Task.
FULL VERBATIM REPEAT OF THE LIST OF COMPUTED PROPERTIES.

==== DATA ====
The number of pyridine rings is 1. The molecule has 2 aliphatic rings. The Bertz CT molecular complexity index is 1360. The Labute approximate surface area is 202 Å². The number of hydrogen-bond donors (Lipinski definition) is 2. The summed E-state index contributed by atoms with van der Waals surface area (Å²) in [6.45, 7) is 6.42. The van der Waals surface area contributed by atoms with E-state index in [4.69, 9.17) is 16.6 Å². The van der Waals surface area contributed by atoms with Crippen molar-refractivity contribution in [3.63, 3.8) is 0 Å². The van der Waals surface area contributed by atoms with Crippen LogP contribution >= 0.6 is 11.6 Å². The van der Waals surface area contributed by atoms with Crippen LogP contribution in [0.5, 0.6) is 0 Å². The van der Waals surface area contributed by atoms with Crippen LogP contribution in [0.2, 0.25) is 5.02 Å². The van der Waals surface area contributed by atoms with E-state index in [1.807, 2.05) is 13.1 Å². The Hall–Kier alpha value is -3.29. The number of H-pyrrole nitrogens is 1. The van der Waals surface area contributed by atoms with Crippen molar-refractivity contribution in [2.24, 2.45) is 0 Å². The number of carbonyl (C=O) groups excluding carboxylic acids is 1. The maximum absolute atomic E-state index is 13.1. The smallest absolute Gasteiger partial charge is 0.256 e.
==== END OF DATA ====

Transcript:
The number of pyridine rings is 1. The molecule has 2 aliphatic rings. The Bertz CT molecular complexity index is 1360. The Labute approximate surface area is 202 Å². The number of hydrogen-bond donors (Lipinski definition) is 2. The summed E-state index contributed by atoms with van der Waals surface area (Å²) in [6.45, 7) is 6.42. The van der Waals surface area contributed by atoms with E-state index in [4.69, 9.17) is 16.6 Å². The van der Waals surface area contributed by atoms with Crippen molar-refractivity contribution in [3.63, 3.8) is 0 Å². The van der Waals surface area contributed by atoms with Crippen LogP contribution >= 0.6 is 11.6 Å². The van der Waals surface area contributed by atoms with Crippen LogP contribution in [0.5, 0.6) is 0 Å². The van der Waals surface area contributed by atoms with Crippen LogP contribution in [0.2, 0.25) is 5.02 Å². The van der Waals surface area contributed by atoms with E-state index in [1.807, 2.05) is 13.1 Å². The Hall–Kier alpha value is -3.29. The number of H-pyrrole nitrogens is 1. The van der Waals surface area contributed by atoms with Crippen molar-refractivity contribution in [2.24, 2.45) is 0 Å². The number of carbonyl (C=O) groups excluding carboxylic acids is 1. The maximum absolute atomic E-state index is 13.1. The smallest absolute Gasteiger partial charge is 0.256 e.